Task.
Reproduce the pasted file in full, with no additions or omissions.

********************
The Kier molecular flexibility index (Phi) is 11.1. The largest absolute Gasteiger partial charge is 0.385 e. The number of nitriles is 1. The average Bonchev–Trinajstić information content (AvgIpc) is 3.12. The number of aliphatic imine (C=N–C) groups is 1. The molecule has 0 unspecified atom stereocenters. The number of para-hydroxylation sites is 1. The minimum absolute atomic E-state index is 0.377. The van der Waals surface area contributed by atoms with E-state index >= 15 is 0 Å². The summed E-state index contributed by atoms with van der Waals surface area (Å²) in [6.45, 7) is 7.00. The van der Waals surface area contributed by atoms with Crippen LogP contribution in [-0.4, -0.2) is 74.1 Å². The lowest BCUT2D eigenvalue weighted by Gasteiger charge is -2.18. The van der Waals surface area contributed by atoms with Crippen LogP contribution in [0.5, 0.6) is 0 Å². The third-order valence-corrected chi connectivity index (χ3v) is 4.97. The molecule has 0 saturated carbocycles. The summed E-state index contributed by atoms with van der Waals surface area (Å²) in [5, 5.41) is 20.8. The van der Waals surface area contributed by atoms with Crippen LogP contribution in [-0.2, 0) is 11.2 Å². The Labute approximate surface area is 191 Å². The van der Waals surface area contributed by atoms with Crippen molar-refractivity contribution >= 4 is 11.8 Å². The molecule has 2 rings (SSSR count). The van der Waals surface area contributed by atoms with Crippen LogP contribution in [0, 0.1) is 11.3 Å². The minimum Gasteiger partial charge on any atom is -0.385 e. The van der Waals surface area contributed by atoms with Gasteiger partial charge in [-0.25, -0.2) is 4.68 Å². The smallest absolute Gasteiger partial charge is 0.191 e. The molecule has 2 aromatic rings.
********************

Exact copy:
The Kier molecular flexibility index (Phi) is 11.1. The largest absolute Gasteiger partial charge is 0.385 e. The number of nitriles is 1. The average Bonchev–Trinajstić information content (AvgIpc) is 3.12. The number of aliphatic imine (C=N–C) groups is 1. The molecule has 0 unspecified atom stereocenters. The number of para-hydroxylation sites is 1. The minimum absolute atomic E-state index is 0.377. The van der Waals surface area contributed by atoms with E-state index >= 15 is 0 Å². The summed E-state index contributed by atoms with van der Waals surface area (Å²) in [6.45, 7) is 7.00. The van der Waals surface area contributed by atoms with Crippen LogP contribution in [-0.4, -0.2) is 74.1 Å². The lowest BCUT2D eigenvalue weighted by Gasteiger charge is -2.18. The van der Waals surface area contributed by atoms with Crippen LogP contribution in [0.5, 0.6) is 0 Å². The third-order valence-corrected chi connectivity index (χ3v) is 4.97. The molecule has 0 saturated carbocycles. The summed E-state index contributed by atoms with van der Waals surface area (Å²) in [5, 5.41) is 20.8. The van der Waals surface area contributed by atoms with Crippen LogP contribution in [-0.2, 0) is 11.2 Å². The Labute approximate surface area is 191 Å². The van der Waals surface area contributed by atoms with Crippen molar-refractivity contribution >= 4 is 11.8 Å². The molecule has 2 rings (SSSR count). The van der Waals surface area contributed by atoms with Crippen LogP contribution in [0, 0.1) is 11.3 Å². The minimum Gasteiger partial charge on any atom is -0.385 e. The van der Waals surface area contributed by atoms with Gasteiger partial charge in [-0.25, -0.2) is 4.68 Å². The smallest absolute Gasteiger partial charge is 0.191 e. The molecule has 2 aromatic rings.